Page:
New pre-trainee tier is becoming the norm
More law graduates work as paralegals before doing a training contract than go directly to the trainee solicitor stage — with 60% of wannabe lawyers passing through paralegal purgatory and some remaining stranded there forever.
The finding, from wide-ranging research by the Junior Lawyers Division of the Law Society (JLD), represents a major shift in legal profession graduate recruitment patterns.
Despite a mushrooming of paralegal numbers of late, as recently as last year immediate entry onto training contracts from law school was the norm. In the JLD’s 2013 survey just 45% of respondents were found to have done paralegal work.
The sharp increase in paralegalling underlines just how difficult the training contract market is, with Legal Cheek this autumn revealing falls in trainee numbers at a host of top firms, including Allen & Overy, Freshfields and Baker & McKenzie.
Paralegal numbers are much less well-documented than training contract numbers, but recruiters report that the sector is booming. Sam Clague, who runs the Stephen James Partnership paralegal recruitment agency, recently spoke to Legal Cheek about a changing approach among law firms, explaining:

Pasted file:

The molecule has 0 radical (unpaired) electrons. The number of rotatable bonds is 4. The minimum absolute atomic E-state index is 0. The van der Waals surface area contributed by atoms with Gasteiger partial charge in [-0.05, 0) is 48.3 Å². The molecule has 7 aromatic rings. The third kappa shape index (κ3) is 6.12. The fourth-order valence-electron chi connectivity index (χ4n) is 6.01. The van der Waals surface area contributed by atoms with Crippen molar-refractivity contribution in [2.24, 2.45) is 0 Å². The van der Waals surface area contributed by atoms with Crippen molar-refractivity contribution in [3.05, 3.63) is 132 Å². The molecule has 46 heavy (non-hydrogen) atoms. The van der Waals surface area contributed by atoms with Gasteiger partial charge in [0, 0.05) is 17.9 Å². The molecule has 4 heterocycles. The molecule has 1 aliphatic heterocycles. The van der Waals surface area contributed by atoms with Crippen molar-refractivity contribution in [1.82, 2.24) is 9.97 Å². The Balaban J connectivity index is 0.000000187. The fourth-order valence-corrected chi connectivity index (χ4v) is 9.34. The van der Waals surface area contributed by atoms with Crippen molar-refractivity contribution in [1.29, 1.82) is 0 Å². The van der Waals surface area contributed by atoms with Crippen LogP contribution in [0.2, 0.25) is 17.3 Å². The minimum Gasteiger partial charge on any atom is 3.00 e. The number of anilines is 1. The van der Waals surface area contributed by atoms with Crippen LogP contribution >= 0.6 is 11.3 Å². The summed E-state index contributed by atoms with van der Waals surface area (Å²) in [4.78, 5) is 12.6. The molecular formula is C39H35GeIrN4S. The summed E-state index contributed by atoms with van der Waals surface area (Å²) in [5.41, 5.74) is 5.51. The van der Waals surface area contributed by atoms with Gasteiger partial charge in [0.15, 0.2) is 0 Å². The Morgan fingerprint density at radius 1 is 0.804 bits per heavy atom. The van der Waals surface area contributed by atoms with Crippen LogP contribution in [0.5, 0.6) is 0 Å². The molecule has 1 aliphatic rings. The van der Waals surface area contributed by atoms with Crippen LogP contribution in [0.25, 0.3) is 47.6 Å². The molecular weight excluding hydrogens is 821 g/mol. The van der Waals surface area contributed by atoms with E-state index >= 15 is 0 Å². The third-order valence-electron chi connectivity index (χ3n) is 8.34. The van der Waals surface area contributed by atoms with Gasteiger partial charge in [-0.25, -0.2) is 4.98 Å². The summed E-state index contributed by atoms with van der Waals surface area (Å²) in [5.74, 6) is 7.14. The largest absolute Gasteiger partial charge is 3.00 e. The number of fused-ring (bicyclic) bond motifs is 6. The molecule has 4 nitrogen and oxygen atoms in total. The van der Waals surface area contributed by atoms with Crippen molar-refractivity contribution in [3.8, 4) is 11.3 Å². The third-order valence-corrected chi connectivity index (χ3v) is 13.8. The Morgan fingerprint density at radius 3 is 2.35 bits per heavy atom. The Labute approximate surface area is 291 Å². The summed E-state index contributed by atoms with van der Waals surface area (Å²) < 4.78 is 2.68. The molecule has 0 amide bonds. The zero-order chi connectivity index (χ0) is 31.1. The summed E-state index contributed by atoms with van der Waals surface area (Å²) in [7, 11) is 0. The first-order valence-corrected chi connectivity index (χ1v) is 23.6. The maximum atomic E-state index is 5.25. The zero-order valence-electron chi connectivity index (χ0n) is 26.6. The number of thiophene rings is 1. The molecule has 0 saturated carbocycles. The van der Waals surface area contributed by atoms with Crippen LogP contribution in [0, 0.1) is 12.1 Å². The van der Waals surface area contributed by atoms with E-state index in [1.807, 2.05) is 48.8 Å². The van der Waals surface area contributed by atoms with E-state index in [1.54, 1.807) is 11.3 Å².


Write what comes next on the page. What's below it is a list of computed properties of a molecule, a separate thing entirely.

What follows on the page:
“What we’re seeing now is firms who are beginning to hire trainees through their paralegal pool, which is a trend that I think will increase.”
Not that being a paralegal is a guaranteed entry into a training contract. Only slightly over half (54%) of those surveyed by the JLD who’d worked as paralegals had gone on to bag a training contract, with 44% holding the opinion that the experience had failed to advanced their career. 55% had paralegalled for more than a year.
This year’s survey — of 630 legal rookies — also found, shockingly, that one in four legal hopefuls had done unpaid work experience for more than six months at a time.
JLD chair Sophia Dirir described this as “worrying”, adding:
“I would urge the profession to re-evaluate the situation and ensure that they are not putting short-term commercial advantage above the development of future legal talent.”
Another prominent finding was that two-thirds (61%) of those surveyed had spent over £20,000 on their legal education. This is almost double the equivalent figure in 2013, when 35% spent over £20,000 on their law studies, and can be accounted for largely by the trebling of undergraduate fees in 2012.
It was no surprise, then, that a similar proportion of respondents (66%) prioritised short-term earning potential over their long-term career goals in order to pay off debt. Related to this, perhaps, was the very low level of enthusiasm for practising in the cuts-ravaged legal aid sector, with just 4% interested in this area.
The full survey is here.
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